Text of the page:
It's a nice idea, but they're not the heroes Marvel needs right now
I've said it before but it bears repeating: I liked Ant-Man a lot more than I expected to. For a character I had zero emotional investment in, whose history in the comics is less than stellar, and a production that seemed disorganized from the outside, this movie didn't seem like it had a lot going for it. But it ended up being one of the better superhero movies this year. People expected it to flop, and it didn't. It makes sense for Marvel to try and take advantage of this surprise success.
Then again, up against the sh!tshow that was Fantastic Four and the convoluted mess that was Age of Ultron, the odds were actually in Ant-Man's favor. The plot was neither innovative nor impressive, but it was solid (proving that Marvel's predictable formula isn't bad in and of itself).
So: Why is adding a sequel a mistake?
Does Ant-Man have a strong, passionate following?
Not really. People saw the movie because it was fun, and because frankly it sucked less than the other summer action films released this year. It was kid-friendly, and there are plenty of gadgets and costumes that can easily be converted to marketable merchandise, but that's about it.
Does the character contribute to the universe in a meaningful way?
We'll have to wait until Civil War is released to know for sure, but in terms of character... not really. We have plenty of everyman characters already (Sam Wilson, Hawkeye, Colonel Rhodes) so Scott Lang isn't adding a useful perspective in that sense.
Does adding '& The Wasp' to the title compensate for the supreme failure to include any female representation in the Marvel universe?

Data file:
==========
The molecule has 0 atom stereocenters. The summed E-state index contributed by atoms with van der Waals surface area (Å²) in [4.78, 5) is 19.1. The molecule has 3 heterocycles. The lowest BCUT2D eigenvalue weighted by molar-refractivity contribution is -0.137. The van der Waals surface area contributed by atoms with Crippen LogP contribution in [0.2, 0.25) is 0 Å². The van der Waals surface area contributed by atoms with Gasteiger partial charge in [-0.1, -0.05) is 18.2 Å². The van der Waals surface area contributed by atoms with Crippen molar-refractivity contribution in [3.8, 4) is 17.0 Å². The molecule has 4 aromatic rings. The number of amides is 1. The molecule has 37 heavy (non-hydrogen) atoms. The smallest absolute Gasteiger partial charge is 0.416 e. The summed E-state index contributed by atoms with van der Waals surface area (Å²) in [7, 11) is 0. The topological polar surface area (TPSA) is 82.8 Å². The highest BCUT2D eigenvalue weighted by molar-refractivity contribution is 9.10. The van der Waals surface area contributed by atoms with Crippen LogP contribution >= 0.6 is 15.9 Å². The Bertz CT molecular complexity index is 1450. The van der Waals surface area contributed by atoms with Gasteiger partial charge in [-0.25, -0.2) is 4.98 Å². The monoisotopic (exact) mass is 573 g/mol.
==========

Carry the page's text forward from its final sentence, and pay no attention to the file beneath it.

Short answer: absolutely not.
Marvel is delaying the release of Captain Marvel
Just so they can fit a second Ant-Man film into their franchise. And while this will be the first time a female superhero will be getting her name in the title... eh? The first Ant-Man movie really *should* have been Ant-Man & The Wasp. Time and again over the course of the film Hope demonstrated that she was more prepared for the superheroics than Scott. She knew how to use the suit, she didn't need an extensive training montage to prepare, and she had a much more personal stake in the outcome.
Why should we settle for a character that the franchise barely seems to care about, when we could HAVE Captain Marvel?
She's incredibly popular despite extremely limited marketing because even though her solo film is literally years away fans are already excited. This is something we WANT. The Wasp in this last film was a teaser at best. At worst, it felt like everything we want but can't have for some reason was being dangled in front of us. "Oh, look at how cool and confident she is", "look at her suit, she definitely *could* be a superhero", oh wait never mind. This is an Ant-Man movie. So Hope got to sit on the sidelines while Scott took care of all the really dangerous stuff.
The Black Panther movie is getting pushed up.
The official release date is now February 16th, 2018 (It was previously July). Which is nice, but that feels like the only good news here. Marvel is reacting to the wrong things. Ant-Man's success is not a sign that they should pursue the character. It's a sign that they need to do a better job on their ensemble movies. Frankly, they need to be written better. No more half-assed character development, no more confusing plot holes, no more ignoring the previous films in favor of advertising films in the future.
Demands for a larger role for the Wasp are not a sign that they should turn her into Scott Lang's sidekick. It's a sign that fans are so tired of the minimal role of female characters that they're jumping on the most competently written one this year. Scarlet Witch? She seems cool, but we know almost nothing about her because Age of Ultron forgot to give her more character development after establishing that she loves her brother and hates Tony Stark. Black Widow? She was thrilling to watch in Winter Soldier but Age of Ultron might as well have undone all of that work with a ham-fisted romance subplot that managed to be both nonsensical and offensive.
It might sell Halloween costumes, but Ant-Man & The Wasp is no way to keep a franchise running.